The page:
Simulation of a Flash Flooding Storm at the Steep Edge of the Himalayas*

Anil Kumar, Robert A. Houze, Kristen L. Rasmussen, Christa Peters-Lidard
2014 Journal of Hydrometeorology  
A flash flood and landslide in the Leh Valley of Jammu and Kashmir State, India, on 5-6 August 2010, resulted in hundreds of deaths and great property damage. Observations have led to the hypothesis that the storm, which formed over the Tibetan Plateau, was steered over the steep edge of the plateau by 500 hPa winds and then energized by the ingestion of lower-level moist air, which was approaching from the Arabian Sea and Bay of Bengal and rising up the Himalayan barrier. A coupled
more » ... and atmospheric model simulation validates this hypothesized storm scenario, with the model storm taking the form of a traveling mesoscale squall line with a leading convective line, trailing stratiform region, and midlevel inflow jet. In this region, development of a mesoscale storm over high terrain is highly unusual, especially one in the form of a propagating squall-line system. This unusual storm occurrence and behavior could serve as a warning sign in flash flood prediction. The atmospheric and hydrologic models together showed that the excessive runoff leading to the flood and landslide were favored by the occurrence of this unusual meteorological event coinciding temporally and spatially with favorable hydrologic conditions. Previous rainstorms had moistened the soil during the entire season and especially over the few days leading up to the Leh flood so that the normally arid mountainsides were not able to rapidly absorb the additional rainfall of the sudden 5 August squall line.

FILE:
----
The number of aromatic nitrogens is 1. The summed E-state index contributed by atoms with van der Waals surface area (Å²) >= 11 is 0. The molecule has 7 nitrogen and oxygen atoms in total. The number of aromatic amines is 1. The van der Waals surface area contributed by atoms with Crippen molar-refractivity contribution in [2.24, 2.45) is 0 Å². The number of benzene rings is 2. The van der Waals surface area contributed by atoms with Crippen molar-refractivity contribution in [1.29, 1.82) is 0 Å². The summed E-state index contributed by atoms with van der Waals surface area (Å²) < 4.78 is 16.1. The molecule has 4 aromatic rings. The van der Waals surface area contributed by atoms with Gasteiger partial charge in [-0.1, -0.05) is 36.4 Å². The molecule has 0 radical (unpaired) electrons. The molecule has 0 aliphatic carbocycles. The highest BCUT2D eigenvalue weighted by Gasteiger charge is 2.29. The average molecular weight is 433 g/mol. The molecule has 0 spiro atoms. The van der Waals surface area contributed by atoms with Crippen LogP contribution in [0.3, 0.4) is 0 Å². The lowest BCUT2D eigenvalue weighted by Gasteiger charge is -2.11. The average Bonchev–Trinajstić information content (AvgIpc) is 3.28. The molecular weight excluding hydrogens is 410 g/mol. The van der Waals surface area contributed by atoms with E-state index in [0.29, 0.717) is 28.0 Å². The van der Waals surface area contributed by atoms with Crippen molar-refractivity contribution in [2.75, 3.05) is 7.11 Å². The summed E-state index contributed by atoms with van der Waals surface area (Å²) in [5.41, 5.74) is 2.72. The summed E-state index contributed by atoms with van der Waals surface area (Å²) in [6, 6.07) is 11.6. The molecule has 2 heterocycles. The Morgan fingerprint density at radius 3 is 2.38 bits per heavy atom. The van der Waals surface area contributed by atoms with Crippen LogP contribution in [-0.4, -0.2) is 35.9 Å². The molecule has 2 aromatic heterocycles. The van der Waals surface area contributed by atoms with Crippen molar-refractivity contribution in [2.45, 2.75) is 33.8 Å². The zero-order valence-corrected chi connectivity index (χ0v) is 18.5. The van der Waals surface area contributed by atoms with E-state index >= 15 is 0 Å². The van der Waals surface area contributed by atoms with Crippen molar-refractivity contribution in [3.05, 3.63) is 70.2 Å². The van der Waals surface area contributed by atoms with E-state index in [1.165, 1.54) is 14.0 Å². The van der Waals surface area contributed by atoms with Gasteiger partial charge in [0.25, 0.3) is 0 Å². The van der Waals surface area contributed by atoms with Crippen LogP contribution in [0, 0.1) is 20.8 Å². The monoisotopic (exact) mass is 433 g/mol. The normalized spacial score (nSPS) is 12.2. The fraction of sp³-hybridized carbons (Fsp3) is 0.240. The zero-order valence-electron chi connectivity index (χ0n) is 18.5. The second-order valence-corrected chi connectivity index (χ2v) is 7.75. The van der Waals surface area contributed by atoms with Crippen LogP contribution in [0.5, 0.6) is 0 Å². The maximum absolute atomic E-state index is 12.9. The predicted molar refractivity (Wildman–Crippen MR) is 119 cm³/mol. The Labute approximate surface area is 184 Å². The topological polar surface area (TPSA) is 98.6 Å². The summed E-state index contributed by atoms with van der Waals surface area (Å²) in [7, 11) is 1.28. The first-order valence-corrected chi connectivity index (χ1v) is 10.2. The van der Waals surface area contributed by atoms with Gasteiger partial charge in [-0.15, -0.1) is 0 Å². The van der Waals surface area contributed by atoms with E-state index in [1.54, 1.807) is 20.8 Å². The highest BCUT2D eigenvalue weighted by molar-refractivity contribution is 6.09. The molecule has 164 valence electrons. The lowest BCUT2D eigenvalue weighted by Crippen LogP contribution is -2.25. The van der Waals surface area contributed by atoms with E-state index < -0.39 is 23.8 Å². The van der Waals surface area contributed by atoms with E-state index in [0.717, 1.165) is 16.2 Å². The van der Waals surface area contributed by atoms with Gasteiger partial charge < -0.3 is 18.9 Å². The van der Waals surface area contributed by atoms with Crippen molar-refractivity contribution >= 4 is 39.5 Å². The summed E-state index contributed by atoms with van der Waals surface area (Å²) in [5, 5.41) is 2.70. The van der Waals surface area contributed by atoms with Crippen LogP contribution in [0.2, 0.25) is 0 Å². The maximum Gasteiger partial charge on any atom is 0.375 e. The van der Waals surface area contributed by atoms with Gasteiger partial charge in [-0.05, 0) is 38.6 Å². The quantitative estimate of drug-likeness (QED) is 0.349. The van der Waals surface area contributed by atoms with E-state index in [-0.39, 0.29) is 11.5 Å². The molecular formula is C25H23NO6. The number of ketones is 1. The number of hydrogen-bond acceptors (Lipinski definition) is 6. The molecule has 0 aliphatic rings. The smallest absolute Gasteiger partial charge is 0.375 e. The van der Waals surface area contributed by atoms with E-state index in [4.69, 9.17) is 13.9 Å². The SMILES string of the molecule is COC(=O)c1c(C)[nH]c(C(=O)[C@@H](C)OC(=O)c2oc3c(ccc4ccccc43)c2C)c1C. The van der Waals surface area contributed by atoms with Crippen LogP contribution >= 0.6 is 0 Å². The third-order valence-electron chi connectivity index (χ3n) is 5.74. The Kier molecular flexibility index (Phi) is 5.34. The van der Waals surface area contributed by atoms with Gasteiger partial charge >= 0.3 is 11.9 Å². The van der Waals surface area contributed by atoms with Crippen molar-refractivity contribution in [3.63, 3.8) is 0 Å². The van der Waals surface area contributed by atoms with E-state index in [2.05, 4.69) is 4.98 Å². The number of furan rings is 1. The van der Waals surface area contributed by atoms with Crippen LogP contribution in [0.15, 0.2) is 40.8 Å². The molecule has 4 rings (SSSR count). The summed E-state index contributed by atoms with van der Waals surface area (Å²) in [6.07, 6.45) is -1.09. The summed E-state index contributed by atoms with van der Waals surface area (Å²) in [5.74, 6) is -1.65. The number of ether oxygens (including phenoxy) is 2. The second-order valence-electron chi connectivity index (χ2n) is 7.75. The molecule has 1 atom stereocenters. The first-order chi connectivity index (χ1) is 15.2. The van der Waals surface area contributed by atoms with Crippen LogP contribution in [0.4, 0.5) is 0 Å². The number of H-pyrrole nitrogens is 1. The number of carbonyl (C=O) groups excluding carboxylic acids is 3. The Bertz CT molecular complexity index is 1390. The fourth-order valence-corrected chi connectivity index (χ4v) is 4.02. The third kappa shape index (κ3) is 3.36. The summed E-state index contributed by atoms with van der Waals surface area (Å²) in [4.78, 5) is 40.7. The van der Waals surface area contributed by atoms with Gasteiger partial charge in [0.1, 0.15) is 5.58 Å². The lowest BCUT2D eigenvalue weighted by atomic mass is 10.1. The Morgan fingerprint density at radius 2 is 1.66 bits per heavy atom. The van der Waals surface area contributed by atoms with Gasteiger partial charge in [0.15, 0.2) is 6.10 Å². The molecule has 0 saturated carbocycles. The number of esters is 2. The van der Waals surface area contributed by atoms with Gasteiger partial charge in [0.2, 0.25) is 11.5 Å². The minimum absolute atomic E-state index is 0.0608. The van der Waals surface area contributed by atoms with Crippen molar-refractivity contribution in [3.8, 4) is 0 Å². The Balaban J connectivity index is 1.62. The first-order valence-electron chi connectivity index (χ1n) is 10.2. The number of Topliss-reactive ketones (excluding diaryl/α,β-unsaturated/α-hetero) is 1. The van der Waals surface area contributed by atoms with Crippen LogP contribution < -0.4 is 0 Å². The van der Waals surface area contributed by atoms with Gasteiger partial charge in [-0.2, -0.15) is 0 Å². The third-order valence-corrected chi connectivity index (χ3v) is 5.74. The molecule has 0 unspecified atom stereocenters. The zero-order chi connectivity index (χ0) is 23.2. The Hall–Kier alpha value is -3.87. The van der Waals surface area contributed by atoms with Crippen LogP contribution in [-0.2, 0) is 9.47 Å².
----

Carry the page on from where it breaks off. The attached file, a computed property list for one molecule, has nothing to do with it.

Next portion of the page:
doi:10.1175/jhm-d-12-0155.1 fatcat:y622pw4uezc6has4rdohyasbbi